Have a Question about your Retirement Plan?

Joint Planning for Retirement


 

Most references to retirement in pop culture and advertising show it as a world where couples spend their time golfing, laughing and walking on the beach together, but the reality may be very different. Any major life transition can be difficult to navigate, and retirement is no exception. Although the increase in free time can seem like paradise while you’re still in the workforce, the reality is that many feel lost and purposeless without a set daily routine and a clear purpose. If you and your spouse are both nearing retirement age, the way you plan (or don’t plan) together can have a major impact on your quality of life during retirement.

 

Why is joint planning important?

 

According to a University of Missouri study, spouses who plan ahead and share with each other their vision of retirement report better psychological well-being and financial stability during retirement. Unfortunately, less than 40 percent of couples are planning for their retirement together. The transition to retirement is similar to the transition into parenthood—both involve a dramatic change in your day-to-day life and will have a large effect on your finances. You wouldn’t have a baby without discussing it with your spouse first, so why would you enter into retirement without discussing how you’ll handle it together? This transition will also affect your relationship, as you will likely spend more time together during the day. Before entering retirement, prepare together for what you want your retirement reality to look like and set a plan for how you can get there.

 

The changing landscape of retirement

 

Men and women retiring today have lived vastly different lives than their parents and grandparents, and the traditional view of retirement is changing as a result. More women have entered the workforce, and men and women are more used to making important decisions together. This joint decision-making has its benefits—research has shown that couples already making joint financial decisions prior to retirement were more prepared for unexpected events in retirement and had a more optimistic retirement outlook overall. In addition, this increased pattern of joint decision-making can help prepare couples for the joint planning process that should come before retirement.

 

With both spouses working, husbands and wives have also become more independent. This leads many retired couples to pursue individual interests during retirement, and studies have shown that those who do so often feel more fulfilled than couples who are “joined at the hip” in retirement.

Preparing a shared retirement plan

 

Before retiring, you and your spouse have a lot to discuss. Consider some of these vital retirement questions with your spouse:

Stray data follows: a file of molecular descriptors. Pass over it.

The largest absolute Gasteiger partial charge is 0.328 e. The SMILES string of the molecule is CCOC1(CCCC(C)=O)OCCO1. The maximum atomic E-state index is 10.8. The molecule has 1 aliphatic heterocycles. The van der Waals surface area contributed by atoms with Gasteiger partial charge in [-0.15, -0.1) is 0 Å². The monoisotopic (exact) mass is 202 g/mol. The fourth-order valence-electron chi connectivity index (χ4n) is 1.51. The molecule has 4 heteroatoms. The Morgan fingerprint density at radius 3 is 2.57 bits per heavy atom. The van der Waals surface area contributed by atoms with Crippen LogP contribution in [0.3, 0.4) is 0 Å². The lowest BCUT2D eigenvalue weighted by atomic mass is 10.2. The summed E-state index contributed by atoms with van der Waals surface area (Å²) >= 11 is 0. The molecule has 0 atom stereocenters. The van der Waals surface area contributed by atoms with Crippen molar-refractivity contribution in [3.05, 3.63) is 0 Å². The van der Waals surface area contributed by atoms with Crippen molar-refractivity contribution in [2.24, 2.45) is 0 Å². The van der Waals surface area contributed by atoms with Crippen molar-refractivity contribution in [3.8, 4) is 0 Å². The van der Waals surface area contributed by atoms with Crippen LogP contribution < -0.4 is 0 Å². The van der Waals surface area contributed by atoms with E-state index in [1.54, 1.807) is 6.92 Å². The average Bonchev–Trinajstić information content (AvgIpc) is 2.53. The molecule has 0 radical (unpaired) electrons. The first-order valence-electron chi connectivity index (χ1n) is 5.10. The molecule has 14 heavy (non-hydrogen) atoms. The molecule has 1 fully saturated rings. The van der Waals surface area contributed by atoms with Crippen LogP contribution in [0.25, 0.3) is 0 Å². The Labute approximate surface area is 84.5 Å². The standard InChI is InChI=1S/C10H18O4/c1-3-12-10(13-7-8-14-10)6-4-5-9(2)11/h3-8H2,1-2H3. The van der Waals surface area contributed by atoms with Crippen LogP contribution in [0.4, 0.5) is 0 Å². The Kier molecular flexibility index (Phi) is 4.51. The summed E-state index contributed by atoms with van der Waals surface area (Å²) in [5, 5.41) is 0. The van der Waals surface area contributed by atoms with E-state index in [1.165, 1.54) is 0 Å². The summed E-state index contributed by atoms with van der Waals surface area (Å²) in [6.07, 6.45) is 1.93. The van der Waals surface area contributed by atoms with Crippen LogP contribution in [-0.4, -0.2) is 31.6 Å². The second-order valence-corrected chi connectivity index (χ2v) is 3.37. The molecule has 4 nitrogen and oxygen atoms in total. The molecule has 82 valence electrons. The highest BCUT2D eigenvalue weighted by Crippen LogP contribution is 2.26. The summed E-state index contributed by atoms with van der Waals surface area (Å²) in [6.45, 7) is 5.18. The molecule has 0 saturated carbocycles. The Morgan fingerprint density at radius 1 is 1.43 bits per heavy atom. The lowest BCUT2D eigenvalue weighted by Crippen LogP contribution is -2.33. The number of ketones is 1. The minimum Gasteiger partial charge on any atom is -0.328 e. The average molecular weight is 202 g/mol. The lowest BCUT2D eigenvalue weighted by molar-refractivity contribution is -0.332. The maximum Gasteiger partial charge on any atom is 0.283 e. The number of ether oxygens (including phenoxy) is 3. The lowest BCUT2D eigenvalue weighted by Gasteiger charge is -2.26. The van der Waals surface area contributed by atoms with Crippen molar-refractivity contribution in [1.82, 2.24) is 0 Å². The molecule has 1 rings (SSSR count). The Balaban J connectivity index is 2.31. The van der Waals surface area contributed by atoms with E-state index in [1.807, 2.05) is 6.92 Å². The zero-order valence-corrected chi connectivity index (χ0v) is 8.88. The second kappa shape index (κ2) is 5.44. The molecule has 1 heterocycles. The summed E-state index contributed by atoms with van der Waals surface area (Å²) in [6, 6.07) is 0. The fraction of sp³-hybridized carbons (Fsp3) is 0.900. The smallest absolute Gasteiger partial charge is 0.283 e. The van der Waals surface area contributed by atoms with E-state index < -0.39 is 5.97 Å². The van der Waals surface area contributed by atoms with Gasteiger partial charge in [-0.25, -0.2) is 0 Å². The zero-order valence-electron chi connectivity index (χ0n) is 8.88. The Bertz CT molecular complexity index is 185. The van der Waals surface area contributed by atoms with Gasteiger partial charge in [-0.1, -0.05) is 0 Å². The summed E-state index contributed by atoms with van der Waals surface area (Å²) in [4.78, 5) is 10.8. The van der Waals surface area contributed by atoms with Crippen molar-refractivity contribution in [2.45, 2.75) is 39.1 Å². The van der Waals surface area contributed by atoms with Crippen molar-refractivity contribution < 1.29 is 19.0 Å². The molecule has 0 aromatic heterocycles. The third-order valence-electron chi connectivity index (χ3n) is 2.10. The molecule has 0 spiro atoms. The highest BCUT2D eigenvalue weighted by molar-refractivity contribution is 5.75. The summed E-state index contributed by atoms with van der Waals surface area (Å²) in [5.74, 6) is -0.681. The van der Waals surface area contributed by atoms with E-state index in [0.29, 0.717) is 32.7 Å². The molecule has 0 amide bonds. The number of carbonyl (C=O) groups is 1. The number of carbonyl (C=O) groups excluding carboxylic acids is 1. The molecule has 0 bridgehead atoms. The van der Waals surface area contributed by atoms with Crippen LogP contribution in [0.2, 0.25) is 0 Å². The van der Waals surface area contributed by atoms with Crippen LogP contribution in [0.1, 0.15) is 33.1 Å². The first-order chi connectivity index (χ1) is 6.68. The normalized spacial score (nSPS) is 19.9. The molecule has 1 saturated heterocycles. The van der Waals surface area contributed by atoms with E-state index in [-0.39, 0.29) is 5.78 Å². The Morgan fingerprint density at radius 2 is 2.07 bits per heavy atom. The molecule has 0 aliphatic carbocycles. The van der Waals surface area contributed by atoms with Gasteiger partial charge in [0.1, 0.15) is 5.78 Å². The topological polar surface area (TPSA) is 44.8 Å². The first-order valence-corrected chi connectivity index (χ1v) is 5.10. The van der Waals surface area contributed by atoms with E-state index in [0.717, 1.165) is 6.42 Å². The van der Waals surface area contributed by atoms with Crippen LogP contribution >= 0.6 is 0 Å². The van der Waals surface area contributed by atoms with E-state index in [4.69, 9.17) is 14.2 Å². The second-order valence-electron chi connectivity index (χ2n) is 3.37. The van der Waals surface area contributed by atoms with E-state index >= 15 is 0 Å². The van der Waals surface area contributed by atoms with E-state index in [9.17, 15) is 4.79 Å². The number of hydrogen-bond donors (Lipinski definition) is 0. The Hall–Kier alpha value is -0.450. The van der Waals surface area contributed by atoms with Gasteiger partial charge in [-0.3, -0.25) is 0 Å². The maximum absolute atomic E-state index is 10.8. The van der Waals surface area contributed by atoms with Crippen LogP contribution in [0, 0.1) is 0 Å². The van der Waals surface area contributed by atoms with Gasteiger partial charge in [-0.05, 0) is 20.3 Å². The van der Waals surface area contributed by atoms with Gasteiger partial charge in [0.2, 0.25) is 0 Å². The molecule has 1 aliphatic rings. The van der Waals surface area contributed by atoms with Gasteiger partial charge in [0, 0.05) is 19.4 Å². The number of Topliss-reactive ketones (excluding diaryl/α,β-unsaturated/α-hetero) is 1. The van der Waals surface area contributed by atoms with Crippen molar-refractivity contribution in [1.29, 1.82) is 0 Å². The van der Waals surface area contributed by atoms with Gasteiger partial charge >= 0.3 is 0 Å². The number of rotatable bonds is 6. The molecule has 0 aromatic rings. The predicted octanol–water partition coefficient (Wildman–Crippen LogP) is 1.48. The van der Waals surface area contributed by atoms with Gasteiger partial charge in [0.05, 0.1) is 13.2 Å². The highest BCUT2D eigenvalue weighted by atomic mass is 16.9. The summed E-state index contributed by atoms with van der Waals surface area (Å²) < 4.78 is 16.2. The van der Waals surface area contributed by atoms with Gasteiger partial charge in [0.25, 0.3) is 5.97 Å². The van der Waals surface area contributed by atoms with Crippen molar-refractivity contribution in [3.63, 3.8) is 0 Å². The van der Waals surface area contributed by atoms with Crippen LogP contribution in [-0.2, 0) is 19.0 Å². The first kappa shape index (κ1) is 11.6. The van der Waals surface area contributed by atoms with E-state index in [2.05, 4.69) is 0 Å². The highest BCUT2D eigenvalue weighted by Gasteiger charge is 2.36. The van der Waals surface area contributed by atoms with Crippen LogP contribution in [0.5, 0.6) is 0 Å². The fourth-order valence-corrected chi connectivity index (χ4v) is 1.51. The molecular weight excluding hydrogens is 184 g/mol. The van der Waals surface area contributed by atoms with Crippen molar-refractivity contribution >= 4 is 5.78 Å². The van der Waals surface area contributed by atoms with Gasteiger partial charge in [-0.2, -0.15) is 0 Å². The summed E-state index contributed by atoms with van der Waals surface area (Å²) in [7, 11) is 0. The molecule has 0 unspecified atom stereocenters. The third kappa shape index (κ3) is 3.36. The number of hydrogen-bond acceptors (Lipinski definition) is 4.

At what age do you plan to retire?

 

You and your spouse should discuss at what age you plan to retire, so that you can both be in the same planning phase. The chances of you and your spouse retiring at exactly the same time are slim. It’s likely that there is an age difference and that one of you will reach retirement age first. This may help you get an accurate feel for the expenses that come from retiring, and can help you plan a more effective budget for when you are both retired. 

 

What kind of activities will you pursue?

 

Many retirees pursue volunteering, exercise or charity with their expanded free time. You should evaluate if you and your spouse have many common interests that you’ll want to pursue together, or varying interests that you’ll want to pursue separately. The things you do may also depend on external factors, such as if you decide to share a car with your spouse during retirement. You should discuss this ahead of time so that both of you can find activities and a schedule that make you happy.

 

How will you divide household duties?

 

With both spouses working, it’s likely you do chores based on availability, without each of you having specific responsibilities. However, in retirement it might be necessary to designate specific household tasks so that you both feel you’re sharing equal responsibility.

 

Do we have any health risks?

 

You should evaluate your health status so that you can more accurately plan for your retirement. Although some health complications are unpredictable, if either of you know you are at risk for a health problem, you’ll want to factor this into your retirement planning, both for your lifestyle and for your budget. It can help to plan a variety of activities for retirement, so that if a health issue rules one of them out, such as travel, you can spend your time doing something else.

 

Would we be able to go solo?

 

Although you may split up some household chores, it’s important that each of you knows how to do essential tasks such as paying your bills, handling your investments, managing your property, driving and traveling independently, as you may eventually have to do these things on your own. 

 

You should realize that your retirement plan will greatly affect your spouse’s, and vice versa. Discussing and finalizing these plans can help you see if you and your spouse have compatible views of retirement. It can also help avoid future conflict. Lack of planning is a huge problem, as individuals who don’t plan tend to be less successful in adjusting to their new roles, have less financial stability and are more likely to become depressed. Without joint planning, you and your spouse may end up on completely different pages in retirement.

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